The Single-Action Trigger
Found in a lot of the cheaper air rifles, it’s a pain in the butt because there is no first pressure, often no trigger pressure adjustment. Just a sometimes long (gritty) squeeze to release the piston (spring powered or air ram) or to allow the striker to hit a gas valve.
Two stage triggers.
When you squeeze the trigger, it will move backwards until it hits a ‘wall’. From then on you are building pressure until it breaks, releasing the firing pin, which fires the cartridge in a firearm, or releases the striker for a CO2 powered or PCP rifle, or the piston for a spring (or gas ram) powered air rifle.
Some manufacturers allow you to vary the first and second stage in both travel and pressure. Plus what happens to the trigger AFTER you achieve release.
That little gem is known as over-travel.
(By in far the best air rifle trigger group I have found is the Rekord trigger found in Weihrauch weapons. Time proven, and reliable as hell.
It allows adjustment of:-
1st stage travel,1st and 2nd stage pressure, and 2nd stage movement.(over-travel)
A few magazine articles talk of polishing the surfaces of the sears and bearing points. I have never done that but know others who tried resulting in them buying complete replacement assemblies. Apart from keeping things clean, why challenge perfection?
Lastly, for information only, are Electronic (solenoid) triggers.
(Daystate, Walther. as two examples)
They are usually found in PCP rifles which, as said, are not the ideal weapons for survivalists.
Personally I have absolutely no interest in them and it smacks of ‘smart gun’ / ‘smart lock’ engineering. I have ZERO faith in anything electronic that, if it fails, all you have left is a VERY expensive club. While most mechanical triggers can be repaired on a work bench, are time proven, and overwhelmingly reliable.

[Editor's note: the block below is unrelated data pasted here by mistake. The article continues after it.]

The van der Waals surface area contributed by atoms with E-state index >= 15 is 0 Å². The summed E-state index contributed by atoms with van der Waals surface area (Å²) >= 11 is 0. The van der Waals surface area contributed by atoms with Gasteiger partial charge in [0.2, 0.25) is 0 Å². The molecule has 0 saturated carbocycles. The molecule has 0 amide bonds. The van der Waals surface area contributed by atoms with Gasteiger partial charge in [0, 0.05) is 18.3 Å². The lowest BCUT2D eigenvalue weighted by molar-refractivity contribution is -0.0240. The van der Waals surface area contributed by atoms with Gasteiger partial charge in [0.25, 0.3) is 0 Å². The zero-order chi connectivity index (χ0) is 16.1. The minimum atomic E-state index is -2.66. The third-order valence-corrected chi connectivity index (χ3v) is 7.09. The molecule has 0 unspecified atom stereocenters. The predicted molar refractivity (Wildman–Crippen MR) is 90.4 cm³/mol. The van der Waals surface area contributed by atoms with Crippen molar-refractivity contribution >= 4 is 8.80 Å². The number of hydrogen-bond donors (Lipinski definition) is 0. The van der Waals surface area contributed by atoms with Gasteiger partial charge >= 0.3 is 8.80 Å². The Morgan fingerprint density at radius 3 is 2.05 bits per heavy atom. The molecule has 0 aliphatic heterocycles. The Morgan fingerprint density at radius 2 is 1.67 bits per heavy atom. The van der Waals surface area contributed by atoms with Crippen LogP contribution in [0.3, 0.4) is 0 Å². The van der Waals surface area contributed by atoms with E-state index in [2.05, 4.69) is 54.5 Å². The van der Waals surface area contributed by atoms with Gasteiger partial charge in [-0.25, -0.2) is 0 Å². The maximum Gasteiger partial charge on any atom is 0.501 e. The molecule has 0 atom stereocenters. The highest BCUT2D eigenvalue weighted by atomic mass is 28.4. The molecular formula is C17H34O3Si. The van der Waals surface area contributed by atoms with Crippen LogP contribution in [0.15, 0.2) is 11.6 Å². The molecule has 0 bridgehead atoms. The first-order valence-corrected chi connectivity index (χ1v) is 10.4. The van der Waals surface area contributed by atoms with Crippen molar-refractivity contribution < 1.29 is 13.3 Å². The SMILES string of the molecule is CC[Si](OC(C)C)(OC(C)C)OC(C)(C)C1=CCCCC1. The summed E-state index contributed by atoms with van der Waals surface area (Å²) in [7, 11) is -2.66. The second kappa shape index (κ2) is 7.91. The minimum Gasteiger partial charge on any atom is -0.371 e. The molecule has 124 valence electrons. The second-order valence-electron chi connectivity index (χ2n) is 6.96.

On a two stage trigger it’s not the initial take up to the wall, Creep occurs when you are squeezing the trigger till it breaks / releases the sear.
Ideally you should feel nothing and achieve an instant break when you exceed the release pressure. However. nothing in life is perfect and there will be a bit of trigger travel (sometimes feeling like you have grit in the mechanism) till it releases the sear.
You’ve taken up the first pressure, struggled through second pressures ‘grittiness’, and as the shot is released, the trigger keeps on moving back, without much pressure, until it hits the back of it’s travel with a thump.
Which, unfortunately for you, gives the rifle yet another nudge that can take it off target before the cartridge / whatever has managed to get bullet moving down the barrel (aka Lock-time). However, with a decent trigger group, it can be made adjustable.
Finger placement on a trigger.
I’m not going to explain the different placements for handguns, shotguns, and rifles.
I shoot rifle. Bolt, lever, or semi-auto, and this was what I was taught in the military.
The trigger hand does NOT grip the stock, it is simple wrapped around it.
The only bit that moves is the end of the finger. Do not apply side pressure to the trigger or change where you are touching the trigger. Get it wrong and the fault ‘wheels’ below will help you to work out what went wrong and why.
Shot deflections into the angles covered by the arrows are likely to be caused by faults of the rifleman.
A) – Resting the fore-end towards the top of the palm or canting the rifle to the right.
B) – Pressing the rifle over to the right to hold the sights on or canting the rifle to the left.
C) – Trigger pulling-which could include pulling back steadily with the hand.
D) – Forcing the shoulder on to the butt.
E) – Pressing the rifle over to the left to hold the sights on.
F) – Lifting the fore-end into the aiming-mark.
G) – Forcing the sights down.